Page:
Downhole Fluid Analysis During Wellbore Sampling at High Temperatures Using a Pyroelectric Array Spectrometer

Journal of Petroleum Technology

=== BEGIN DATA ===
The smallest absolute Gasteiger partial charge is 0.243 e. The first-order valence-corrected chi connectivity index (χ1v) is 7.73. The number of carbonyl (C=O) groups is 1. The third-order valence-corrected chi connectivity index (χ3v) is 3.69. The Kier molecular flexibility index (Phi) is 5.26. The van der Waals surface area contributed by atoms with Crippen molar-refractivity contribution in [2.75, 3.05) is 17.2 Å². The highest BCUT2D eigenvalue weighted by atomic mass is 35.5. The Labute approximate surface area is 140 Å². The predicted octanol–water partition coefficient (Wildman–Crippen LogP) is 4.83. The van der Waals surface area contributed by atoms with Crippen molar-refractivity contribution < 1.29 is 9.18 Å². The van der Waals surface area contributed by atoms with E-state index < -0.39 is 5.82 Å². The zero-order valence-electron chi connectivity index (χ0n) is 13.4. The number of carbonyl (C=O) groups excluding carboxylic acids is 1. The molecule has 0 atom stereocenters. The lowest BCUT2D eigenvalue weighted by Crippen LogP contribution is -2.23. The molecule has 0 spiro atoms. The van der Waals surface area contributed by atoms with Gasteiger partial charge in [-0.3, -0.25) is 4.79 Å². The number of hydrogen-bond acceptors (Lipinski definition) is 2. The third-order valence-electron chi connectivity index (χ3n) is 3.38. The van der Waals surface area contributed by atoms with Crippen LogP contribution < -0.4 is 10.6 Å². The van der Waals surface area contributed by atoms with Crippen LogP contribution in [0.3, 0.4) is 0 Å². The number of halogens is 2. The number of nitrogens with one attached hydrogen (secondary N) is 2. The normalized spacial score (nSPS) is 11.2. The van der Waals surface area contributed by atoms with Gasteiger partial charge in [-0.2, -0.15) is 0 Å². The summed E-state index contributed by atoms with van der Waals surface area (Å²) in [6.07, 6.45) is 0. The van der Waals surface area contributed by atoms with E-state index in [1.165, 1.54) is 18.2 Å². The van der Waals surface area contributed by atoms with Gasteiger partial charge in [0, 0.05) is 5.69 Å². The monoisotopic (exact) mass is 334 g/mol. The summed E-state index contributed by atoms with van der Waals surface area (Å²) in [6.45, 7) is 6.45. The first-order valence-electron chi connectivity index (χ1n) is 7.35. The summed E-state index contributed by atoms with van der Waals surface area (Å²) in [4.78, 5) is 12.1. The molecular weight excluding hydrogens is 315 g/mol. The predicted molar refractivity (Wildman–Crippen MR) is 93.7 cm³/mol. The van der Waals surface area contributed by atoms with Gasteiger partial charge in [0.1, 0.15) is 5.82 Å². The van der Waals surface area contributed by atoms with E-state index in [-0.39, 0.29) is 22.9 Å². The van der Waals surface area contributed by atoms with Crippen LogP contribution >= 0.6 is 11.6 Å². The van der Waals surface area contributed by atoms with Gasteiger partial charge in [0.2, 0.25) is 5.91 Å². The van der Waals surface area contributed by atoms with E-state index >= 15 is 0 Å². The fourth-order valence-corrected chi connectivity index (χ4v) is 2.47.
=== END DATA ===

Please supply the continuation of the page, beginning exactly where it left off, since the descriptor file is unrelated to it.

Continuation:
While the world is transitioning into a greener and less-carbon-rich energy source, the fact remains that there is a growing need for exploration and production of hydrocarbons in previously untapped resources. These frontier reservoirs, while extremely hot, are prolific and make the footprint of the exploration activity much smaller than shallower drilling, which would require many more wells to deliver the same amount of hydrocarbon. HP/HT wells can be found offshore in the North Sea and Gulf of Mexico, or on land--as seen recently in the Gongola Basin. Fluid identification, which is a critical process in fluid sampling, continues to be a challenge in temperatures above 350 F. At temperatures up to 450 F, fluid identification is currently achieved by bubblepoint and compressibility measurements, which cannot quantitatively measure contamination levels of the subject sample fluid. A possible solution to this problem would involve using pyroelectric detectors in the process of estimating a property of a downhole fluid.

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